When Failure To Disclose Is A Crime…

scalesofjustice

The issue of HIV-status disclosure has been a hot topic recently in Canada. Yesterday, 31-year old Steven Boone of Ottawa was charged with three counts attempted murder and aggravated sexual assault after not disclosing his status to his sexual partners before having unprotected sex. Two charges were ultimately dismissed, while more have since been filed in Ottawa and Waterloo.

The case first became news in 2010 when Boone’s picture was released to the media after a then-17-year-old came forward and he tested positive after having had unprotected sex with Boone several times. Several other victims came forward, and more charges were filed. During the trial, the Crown brought forth transcripts of online chats where Boone lied about his status and sought out HIV-negative men to have sex with, leading to the higher charge of attempted murder.

AIDS activists worry that the criminalization of non-disclosure will cause people who might be infected to remain in the dark about their status. “This just sends a terrible message. Why would you want to know if you could be criminalized, if you could end up in prison for the rest of your life?” asked Dr. Mark Tyndall, who testified as an expert during Boone’s trial.

Boone’s conviction comes only a month after the Supreme Court ruled that people are not required to disclose their HIV status if the “realistic possibility of transmission is negated”, which in this case refers to a low viral load and proper condom use.

This is an update to the landmark 1998 decision that established that failure to disclose one’s status combined with failure to use protection constitutes “significant risk of harm”, and could result in a charge of aggravated sexual assault. The maximum penalty for aggravated sexual assault in Canada is life in jail, although no one has received the maximum sentence so far.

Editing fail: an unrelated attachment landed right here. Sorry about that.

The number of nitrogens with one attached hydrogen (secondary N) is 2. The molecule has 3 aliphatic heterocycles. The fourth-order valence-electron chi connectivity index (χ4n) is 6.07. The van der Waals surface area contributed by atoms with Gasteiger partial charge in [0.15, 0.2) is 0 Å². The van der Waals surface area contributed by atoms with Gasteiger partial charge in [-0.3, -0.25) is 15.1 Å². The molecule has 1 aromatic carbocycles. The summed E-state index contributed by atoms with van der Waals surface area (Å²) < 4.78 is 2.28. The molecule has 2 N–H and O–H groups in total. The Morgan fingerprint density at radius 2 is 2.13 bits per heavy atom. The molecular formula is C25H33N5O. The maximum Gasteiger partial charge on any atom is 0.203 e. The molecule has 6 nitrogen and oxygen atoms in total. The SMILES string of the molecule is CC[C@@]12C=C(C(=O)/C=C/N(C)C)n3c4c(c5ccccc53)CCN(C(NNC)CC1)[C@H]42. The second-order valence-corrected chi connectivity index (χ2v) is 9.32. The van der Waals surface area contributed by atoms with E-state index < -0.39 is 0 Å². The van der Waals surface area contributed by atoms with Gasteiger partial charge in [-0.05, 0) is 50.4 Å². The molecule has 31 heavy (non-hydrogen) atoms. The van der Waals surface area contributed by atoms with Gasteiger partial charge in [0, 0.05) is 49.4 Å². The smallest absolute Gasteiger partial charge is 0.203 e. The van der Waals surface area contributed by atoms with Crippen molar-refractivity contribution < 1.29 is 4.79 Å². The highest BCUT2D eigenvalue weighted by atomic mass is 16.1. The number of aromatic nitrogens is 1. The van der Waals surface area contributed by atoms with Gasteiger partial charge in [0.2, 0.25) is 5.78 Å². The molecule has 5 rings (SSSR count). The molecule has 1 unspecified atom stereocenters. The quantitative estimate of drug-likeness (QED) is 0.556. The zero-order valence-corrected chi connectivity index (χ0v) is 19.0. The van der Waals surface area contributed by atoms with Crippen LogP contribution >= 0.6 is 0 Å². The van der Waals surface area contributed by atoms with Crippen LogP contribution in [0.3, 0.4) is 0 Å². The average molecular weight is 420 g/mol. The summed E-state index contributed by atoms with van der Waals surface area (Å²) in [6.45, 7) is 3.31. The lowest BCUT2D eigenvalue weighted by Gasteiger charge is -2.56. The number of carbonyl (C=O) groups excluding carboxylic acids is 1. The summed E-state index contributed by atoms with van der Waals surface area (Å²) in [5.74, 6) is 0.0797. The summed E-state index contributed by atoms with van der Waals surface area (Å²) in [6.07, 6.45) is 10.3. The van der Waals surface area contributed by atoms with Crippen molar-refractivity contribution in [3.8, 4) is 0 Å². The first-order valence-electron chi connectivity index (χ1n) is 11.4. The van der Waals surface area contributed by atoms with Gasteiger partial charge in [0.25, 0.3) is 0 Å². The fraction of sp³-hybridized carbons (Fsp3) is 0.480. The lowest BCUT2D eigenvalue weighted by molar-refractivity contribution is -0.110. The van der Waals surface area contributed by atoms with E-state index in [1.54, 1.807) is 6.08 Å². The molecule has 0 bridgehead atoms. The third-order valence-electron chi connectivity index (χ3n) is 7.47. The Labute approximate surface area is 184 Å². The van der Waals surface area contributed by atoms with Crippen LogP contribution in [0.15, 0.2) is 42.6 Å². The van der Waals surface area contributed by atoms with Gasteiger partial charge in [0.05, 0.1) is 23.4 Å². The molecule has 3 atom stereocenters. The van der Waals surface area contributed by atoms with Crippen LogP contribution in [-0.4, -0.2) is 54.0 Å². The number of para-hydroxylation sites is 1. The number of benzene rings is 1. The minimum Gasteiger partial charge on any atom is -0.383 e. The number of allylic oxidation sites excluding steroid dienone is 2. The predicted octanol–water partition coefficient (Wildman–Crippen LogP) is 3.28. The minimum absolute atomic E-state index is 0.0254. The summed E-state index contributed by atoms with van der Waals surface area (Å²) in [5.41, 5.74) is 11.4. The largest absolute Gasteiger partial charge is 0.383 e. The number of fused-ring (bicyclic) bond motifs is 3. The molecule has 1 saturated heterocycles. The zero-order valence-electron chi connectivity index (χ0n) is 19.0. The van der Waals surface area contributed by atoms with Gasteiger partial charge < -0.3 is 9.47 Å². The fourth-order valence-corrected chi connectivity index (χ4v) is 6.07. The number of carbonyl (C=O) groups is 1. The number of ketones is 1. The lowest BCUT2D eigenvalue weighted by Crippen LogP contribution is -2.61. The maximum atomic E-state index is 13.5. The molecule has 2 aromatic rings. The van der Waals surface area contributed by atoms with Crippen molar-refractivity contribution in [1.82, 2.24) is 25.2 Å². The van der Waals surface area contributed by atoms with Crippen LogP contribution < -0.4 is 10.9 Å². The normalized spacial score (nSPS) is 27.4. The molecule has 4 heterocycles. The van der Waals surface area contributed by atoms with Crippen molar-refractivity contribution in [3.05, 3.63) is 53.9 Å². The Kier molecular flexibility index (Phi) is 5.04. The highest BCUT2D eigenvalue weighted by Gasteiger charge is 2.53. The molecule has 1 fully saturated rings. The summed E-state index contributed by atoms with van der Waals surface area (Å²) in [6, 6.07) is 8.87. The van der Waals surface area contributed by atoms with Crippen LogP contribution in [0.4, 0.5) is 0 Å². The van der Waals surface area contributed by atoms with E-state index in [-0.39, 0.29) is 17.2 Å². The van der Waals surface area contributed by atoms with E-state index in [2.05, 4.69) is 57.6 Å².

The Canadian Aids Society spoke out about last month’s ruling, calling it unjust and “a major step backwards for public health and human rights”.

They point out that the arbitrary notion of “significant risk” blatantly ignores scientific evidence that is even more apparent now than the original ruling in 1998. They are worried that people who exercise responsibility and take the proper precautions could still be prosecuted under the new law.

“People living with HIV need more health and social supports; they don’t need the constant threat of criminal accusations and possible imprisonment hanging over their heads. Similarly, people not living with HIV need to be empowered to accept responsibility for their own health, and not proceed under a false sense of security that the criminal law will protect them from infection,” they wrote in a media release.

Intentional transmission of HIV can also lead to criminal prosecution in the United States as well as most European nations. By contrast, in the areas of the developing world where rates of HIV and AIDS are more widespread, there are no laws regarding knowingly infecting someone with the virus.

 

Photo credit: File photo, Abbotsford Times

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